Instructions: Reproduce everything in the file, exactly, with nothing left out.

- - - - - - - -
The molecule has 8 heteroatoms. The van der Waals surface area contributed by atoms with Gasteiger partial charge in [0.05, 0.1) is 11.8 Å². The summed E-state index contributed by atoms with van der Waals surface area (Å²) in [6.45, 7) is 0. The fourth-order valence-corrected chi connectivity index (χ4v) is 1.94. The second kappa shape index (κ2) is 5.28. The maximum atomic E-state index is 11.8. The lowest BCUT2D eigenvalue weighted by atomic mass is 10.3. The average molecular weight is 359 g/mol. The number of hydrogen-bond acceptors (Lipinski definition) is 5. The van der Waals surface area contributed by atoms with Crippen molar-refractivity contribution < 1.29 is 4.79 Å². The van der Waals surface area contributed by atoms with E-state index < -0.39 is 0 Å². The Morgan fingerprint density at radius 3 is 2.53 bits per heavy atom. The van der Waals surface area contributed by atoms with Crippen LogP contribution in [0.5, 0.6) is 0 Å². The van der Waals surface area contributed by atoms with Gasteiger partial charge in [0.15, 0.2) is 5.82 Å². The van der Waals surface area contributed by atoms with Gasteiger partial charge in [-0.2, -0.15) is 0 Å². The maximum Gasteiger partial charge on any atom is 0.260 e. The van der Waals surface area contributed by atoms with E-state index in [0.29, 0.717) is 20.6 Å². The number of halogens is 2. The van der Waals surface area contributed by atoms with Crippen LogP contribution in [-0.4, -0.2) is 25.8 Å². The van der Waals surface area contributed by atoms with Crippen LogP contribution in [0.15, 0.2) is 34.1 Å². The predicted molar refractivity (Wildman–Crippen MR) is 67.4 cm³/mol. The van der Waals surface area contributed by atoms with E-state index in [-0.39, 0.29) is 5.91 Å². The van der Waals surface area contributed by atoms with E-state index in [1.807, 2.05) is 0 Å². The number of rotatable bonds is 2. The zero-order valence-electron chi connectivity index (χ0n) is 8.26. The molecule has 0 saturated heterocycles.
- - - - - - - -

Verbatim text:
The molecule has 8 heteroatoms. The van der Waals surface area contributed by atoms with Gasteiger partial charge in [0.05, 0.1) is 11.8 Å². The summed E-state index contributed by atoms with van der Waals surface area (Å²) in [6.45, 7) is 0. The fourth-order valence-corrected chi connectivity index (χ4v) is 1.94. The second kappa shape index (κ2) is 5.28. The maximum atomic E-state index is 11.8. The lowest BCUT2D eigenvalue weighted by atomic mass is 10.3. The average molecular weight is 359 g/mol. The number of hydrogen-bond acceptors (Lipinski definition) is 5. The van der Waals surface area contributed by atoms with Crippen molar-refractivity contribution < 1.29 is 4.79 Å². The van der Waals surface area contributed by atoms with E-state index < -0.39 is 0 Å². The Morgan fingerprint density at radius 3 is 2.53 bits per heavy atom. The van der Waals surface area contributed by atoms with Crippen LogP contribution in [0.5, 0.6) is 0 Å². The van der Waals surface area contributed by atoms with Gasteiger partial charge in [0.15, 0.2) is 5.82 Å². The van der Waals surface area contributed by atoms with Gasteiger partial charge in [-0.2, -0.15) is 0 Å². The maximum Gasteiger partial charge on any atom is 0.260 e. The van der Waals surface area contributed by atoms with E-state index in [0.29, 0.717) is 20.6 Å². The number of halogens is 2. The van der Waals surface area contributed by atoms with Crippen LogP contribution in [-0.4, -0.2) is 25.8 Å². The van der Waals surface area contributed by atoms with Crippen LogP contribution in [0.15, 0.2) is 34.1 Å². The predicted molar refractivity (Wildman–Crippen MR) is 67.4 cm³/mol. The van der Waals surface area contributed by atoms with E-state index in [-0.39, 0.29) is 5.91 Å². The van der Waals surface area contributed by atoms with E-state index in [1.807, 2.05) is 0 Å². The number of rotatable bonds is 2. The zero-order valence-electron chi connectivity index (χ0n) is 8.26. The molecule has 0 saturated heterocycles.